Posts Tagged ‘groucho marx’

The Story of the Sacketts of Hollywood

Saturday, October 21st, 2017

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The extended Sackett family in front of the Sackett Hotel, in 1898. From left to right: Betsy Otis, H.D. Sackett’s aunt; Mrs. Sackett; Lyman Hathaway, cousin of Mary Sackett; William H. Sackett; unknown; Mary Sackett; Zella Sackett, married to George Dunlap; unknown; Lilly ? ; Dora Miller. (LAPL)

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Horace David Sackett, whose family came to America from England in 1831, was born in Blandford, Massachusetts on December 29, 1843, the son of Leverett and Mary Culver Sackett. When he was eighteen years old, he went to Suffield, Connecticut and started a flourishing general merchandise and farming business that lasted for several years.

On January 15, 1873, Sackett married Ellen Minerva Lyman (b. July 24, 1848) and became the parents of five children, Mary Mariah (b. July 8, 1875), William (b. June 22, 1876), Warren Lyman (b. August 30, 1882), Zella Myra (b. June 11, 1883), and Emily (b. March 1885).

Sackett was a squat, spare, busy man with a short beard. He was cheerful and kindly but firm in his convictions. In 1887, with $10,000 in his pocket, he left Connecticut with his family and moved to Los Angeles. There he heard about land in the North Cahuenga Valley being subdivided for business and residential purposes. This new development called Hollywood was without lights, telephones, paved streets or other modern improvements.

The developer, Harvey Henderson Wilcox and his wife Daeida were looking for men willing to build up the area and attract new residents. Sackett’s daughter Mary recalled that her family was one of the first families in the area. “Mr. Wilcox subdivided his 160-acre ranch and named it Hollywood,” Mary recalled years later. “Both our families settled down there in May, 1888 when I was 12.”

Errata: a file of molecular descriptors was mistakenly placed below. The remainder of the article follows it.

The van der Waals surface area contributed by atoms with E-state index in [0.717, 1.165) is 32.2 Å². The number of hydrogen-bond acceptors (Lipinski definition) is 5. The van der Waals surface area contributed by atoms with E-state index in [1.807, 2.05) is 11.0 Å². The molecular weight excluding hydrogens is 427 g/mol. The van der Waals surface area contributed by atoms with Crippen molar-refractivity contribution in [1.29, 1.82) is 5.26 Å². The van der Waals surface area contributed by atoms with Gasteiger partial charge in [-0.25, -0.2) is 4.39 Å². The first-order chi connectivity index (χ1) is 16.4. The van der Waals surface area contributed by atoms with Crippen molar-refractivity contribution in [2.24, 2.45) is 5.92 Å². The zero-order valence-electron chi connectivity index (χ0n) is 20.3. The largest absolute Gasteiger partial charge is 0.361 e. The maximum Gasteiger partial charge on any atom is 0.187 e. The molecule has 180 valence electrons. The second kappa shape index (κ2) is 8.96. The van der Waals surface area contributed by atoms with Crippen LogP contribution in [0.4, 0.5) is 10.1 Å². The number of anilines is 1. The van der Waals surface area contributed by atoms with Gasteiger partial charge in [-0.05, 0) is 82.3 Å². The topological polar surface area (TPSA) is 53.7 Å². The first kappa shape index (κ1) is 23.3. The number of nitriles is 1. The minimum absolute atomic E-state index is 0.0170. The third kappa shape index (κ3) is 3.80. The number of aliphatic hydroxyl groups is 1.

Each lot was going for a fixed price of $1,000 each. But Wilcox gave Sackett, free of charge, three, sixty-five foot lots facing the assigned business area at Cahuenga Avenue and the southwest corner of Prospect (now Hollywood Boulevard), if Sackett made certain improvements before the dummy line (the old steam engine with the open car) reached Wilcox Avenue. .

sackett-store2

By 1888, the railroad was functioning, and Sackett built a three-story hotel building (above) of wood with a mansard roof, consisting of a corner store, and Prospect Avenue lobby and parlor. Behind that was the culinary department. The stairway in the lobby led to the upper two stories with eighteen rooms and a bathroom. Behind the hotel was a barn and corral; surrounding the store and lobby front was a cypress hedge and several two-year-old pepper trees planted by Wilcox, giving the place a very cozy appearance.

The Sacketts ran the first hotel in the Cahuenga Valley, and the second general merchandising establishment within the corporate limits of Hollywood. He also kept a few horses for his clientele and gardens to the blocks east and south of the store, to sell produce in his store.

Sackett bought the lot south of the hotel, two lots facing west on Wilcox Avenue, and south of the two northern lots in the row. Here he ran an overnight and breakfast place for city visitors and a bachelors’ roost for the young single men of the village. At his store, Sackett sold butter and eggs, crackers and cheese, overalls, jumpers, boots and shoes, ribbons and yardage, and canned goods that were becoming popular.

Another Hollywood pioneer associated with the hotel was Dr. Edwin O. Palmer, who later wrote a history of the area. Upon his arrival in California, he rented a room and an office there for his medical practice.